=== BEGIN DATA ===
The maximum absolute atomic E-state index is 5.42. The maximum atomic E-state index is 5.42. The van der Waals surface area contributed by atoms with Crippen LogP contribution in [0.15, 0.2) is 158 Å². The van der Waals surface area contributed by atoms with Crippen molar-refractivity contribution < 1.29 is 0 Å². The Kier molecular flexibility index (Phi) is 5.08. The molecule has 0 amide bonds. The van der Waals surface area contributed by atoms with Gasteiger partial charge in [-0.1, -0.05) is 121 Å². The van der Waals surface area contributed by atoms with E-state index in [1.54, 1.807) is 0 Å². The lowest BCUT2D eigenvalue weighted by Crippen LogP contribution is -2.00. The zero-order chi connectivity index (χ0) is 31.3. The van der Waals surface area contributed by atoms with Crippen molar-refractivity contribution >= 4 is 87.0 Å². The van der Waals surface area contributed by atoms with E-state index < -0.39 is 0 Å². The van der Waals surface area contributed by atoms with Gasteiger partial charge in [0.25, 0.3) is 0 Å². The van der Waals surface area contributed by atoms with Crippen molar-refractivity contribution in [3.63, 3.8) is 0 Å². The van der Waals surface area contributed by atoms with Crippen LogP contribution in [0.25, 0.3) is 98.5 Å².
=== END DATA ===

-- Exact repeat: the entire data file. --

The maximum absolute atomic E-state index is 5.42. The maximum atomic E-state index is 5.42. The van der Waals surface area contributed by atoms with Crippen LogP contribution in [0.15, 0.2) is 158 Å². The van der Waals surface area contributed by atoms with Crippen molar-refractivity contribution < 1.29 is 0 Å². The Kier molecular flexibility index (Phi) is 5.08. The molecule has 0 amide bonds. The van der Waals surface area contributed by atoms with Gasteiger partial charge in [-0.1, -0.05) is 121 Å². The van der Waals surface area contributed by atoms with E-state index in [1.54, 1.807) is 0 Å². The lowest BCUT2D eigenvalue weighted by Crippen LogP contribution is -2.00. The zero-order chi connectivity index (χ0) is 31.3. The van der Waals surface area contributed by atoms with Crippen molar-refractivity contribution >= 4 is 87.0 Å². The van der Waals surface area contributed by atoms with E-state index < -0.39 is 0 Å². The van der Waals surface area contributed by atoms with Gasteiger partial charge in [0.25, 0.3) is 0 Å². The van der Waals surface area contributed by atoms with Crippen molar-refractivity contribution in [3.63, 3.8) is 0 Å². The van der Waals surface area contributed by atoms with Crippen LogP contribution in [0.25, 0.3) is 98.5 Å².